Not too long ago I was recommended the book, The Inner Game of Tennis by W. Timothy Gallwey. At first I was a bit confused as to why my friend was recommending that I read a tennis book. After all, I hate playing tennis; I can’t keep the ball in the court. I tend to see the fence over my opponent’s shoulder at imagine it’s the right-center wall. Top spin isn’t in my DNA. I did end up picking up the book and I’m glad I did. Gallwey finally brought to life a concept ALL baseball players struggle with continually throughout their career. The idea I’m referring to is the continually conflict in an athlete’s mind about thinking too much vs. just doing, or letting muscle memory take over. I want to use this essay to sum up Gallwey’s argument and twist it into a baseball context. Whether you’re a parent, coach, or athlete, you need to understand this concept. It’s a game changer for sure.
Just for a moment I want you to picture yourself in the batter’s box. The situation is that you’re struggling at the plate and the tying run is on third base. There are two outs and it’s the last inning. The guy on the mound has carved you up all game like a turkey at Thanksgiving. Also, you’re having a tough time picking up his fastball for some reason. What happens to your body when you begin to process this scenario as you step into the batter’s box? You body becomes tense and your mind is flooded with a barrage of thoughts you can’t seem to get out of your head. Before you know it you’re down in the count and thought of failing yet again enter your mind. You watch strike three down the middle without even flinching. Game over, you lose.
I know, dismal scenario. Funny this was, as I was writing it, I began to remember some of those same thoughts over a decade ago when I struck out five times in a game for the first time in my career. My inner voice tormented me; I couldn’t relax and just play. It’s this problem Gallwey tackles head on.
Gallwey writes that it’s interesting to begin to think about the interference in your mind in these situations as conversations between two people. These two people are called Self 1, and Self 2. Self 1 is put in charge of providing commands, directives, and not helpful observations. It’s the voice of Self 1 who says, “This is a pressure situation and you’re struggling.” Or, “You better not strike out again, that will be five on the day!” Or, “It’s your stride, you’re not getting your foot down in time.” In general Self 1 is like a loud mouth drill sergeant that occasionally will have something good to say, but most of the time is irritating and loud. To contrast, Self 2 is put in charge of simply doing (muscle memory). Once Self 2 has spend enough time working on skills, it’s best just to let him take the ball and go, so to speak. The less interference with Self 2, the better. When Self 2 is relaxed, he is able to do his job much more efficiently.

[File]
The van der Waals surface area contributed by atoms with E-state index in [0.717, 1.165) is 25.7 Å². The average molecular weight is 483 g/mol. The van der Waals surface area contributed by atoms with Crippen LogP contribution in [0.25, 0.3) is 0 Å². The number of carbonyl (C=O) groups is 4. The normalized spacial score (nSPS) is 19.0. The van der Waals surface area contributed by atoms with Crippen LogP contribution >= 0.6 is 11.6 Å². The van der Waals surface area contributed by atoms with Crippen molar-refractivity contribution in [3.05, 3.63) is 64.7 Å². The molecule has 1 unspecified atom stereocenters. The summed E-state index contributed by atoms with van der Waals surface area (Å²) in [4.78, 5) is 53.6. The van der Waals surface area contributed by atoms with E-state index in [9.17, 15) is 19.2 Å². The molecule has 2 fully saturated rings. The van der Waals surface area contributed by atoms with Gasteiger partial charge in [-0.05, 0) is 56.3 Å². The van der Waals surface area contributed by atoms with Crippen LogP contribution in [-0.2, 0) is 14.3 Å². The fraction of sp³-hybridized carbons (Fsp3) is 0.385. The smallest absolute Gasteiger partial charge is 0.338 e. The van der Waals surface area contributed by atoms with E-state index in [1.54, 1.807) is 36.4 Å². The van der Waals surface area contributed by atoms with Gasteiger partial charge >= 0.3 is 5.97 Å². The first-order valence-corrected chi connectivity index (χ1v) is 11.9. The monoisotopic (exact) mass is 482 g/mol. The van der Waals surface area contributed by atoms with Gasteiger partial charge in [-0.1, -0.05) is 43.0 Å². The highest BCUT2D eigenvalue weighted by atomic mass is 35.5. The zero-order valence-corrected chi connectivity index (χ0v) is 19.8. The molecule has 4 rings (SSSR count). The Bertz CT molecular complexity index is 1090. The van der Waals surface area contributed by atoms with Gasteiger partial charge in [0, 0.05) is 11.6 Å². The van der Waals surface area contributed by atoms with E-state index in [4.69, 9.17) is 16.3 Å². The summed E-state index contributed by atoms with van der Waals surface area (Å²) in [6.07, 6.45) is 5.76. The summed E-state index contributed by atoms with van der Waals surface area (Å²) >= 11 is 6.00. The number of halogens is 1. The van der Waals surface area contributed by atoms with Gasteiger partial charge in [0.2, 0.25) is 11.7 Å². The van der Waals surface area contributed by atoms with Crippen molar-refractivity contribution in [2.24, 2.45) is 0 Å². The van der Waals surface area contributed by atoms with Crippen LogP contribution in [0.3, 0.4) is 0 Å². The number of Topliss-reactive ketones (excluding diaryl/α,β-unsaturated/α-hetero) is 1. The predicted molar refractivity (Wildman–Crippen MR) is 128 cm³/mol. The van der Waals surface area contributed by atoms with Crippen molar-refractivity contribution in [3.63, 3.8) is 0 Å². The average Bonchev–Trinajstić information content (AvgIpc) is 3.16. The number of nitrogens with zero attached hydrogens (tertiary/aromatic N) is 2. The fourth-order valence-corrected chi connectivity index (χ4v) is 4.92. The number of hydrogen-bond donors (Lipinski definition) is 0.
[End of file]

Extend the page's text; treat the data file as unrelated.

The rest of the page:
Jumping back to our scenario in the second paragraph, it is now clear which of the two (Self 1, Self 2) was in charge of the at bat. Self 1 heavily dominated the at bat by issuing harmful reminders of previous at bats, the pressure of the situation, etc. The voice was loud and totally disrupted the ability of Self 2 to relax and perform how he had been trained. The problem is that even once the game had ended, Self 1 would still be screaming away with commands and observations that only make the next performance all the more difficult to Self 2.
Hopefully by now you fully grasp who this Self 1 and Self 2 are in your own head. Some athletes have an easier time than others regulating how much they allow Self 1 to get to Self 2. Part of that is in the temperament of an athlete, and the other part is in how well he understands the mental game of baseball. The question then is how do you effectively shut up Self 1 so you can focus and let your body’s muscle memory (Self 2) perform in a relaxed state?
There are two things you can do you silence Self 1. Both require giving him something to keep himself occupied. The first is to learn how to breathe effectively. The key is to learn how to focus on your breathing patterns for a few deep breaths. Breathing deeply (from the stomach, not just upper chest) is an amazing relaxation tool. Don’t believe me? Try taking a few deep breaths now and see how much more relaxed you feel. Deep breathing relaxes your muscles and allows you to utilize your quick twitch fibers more efficiently. When you’re tense your breathing is shallow and your muscles will not work in the same relaxed fashion. You can also listen to yourself breathe deeply which will help even more with the relaxation. I would suggest doing this before heading up to bat as well as taking one big deep breath just before you step into the batter’s box.
The second technique you can utilize to quite the frustrating Self one is to learn how to “feel” your hitting mechanics instead of thinking about them. I’ve devoted an entire other essay to this topic which you can find here. Learning how to master this skill takes a lot of time, though if you plan on playing this beautiful game for the long term, you’ll need to understand it.
One of the best ways to continue learning on the subject of the mental game of baseball is to join our email list at The Pitching Academy. On the margin to the right, you can enter your email and we’ll be in touch with lots of good training information. I hope to connect with you in the future and would love to have more dialogue on this subject as it’s hugely important to your success.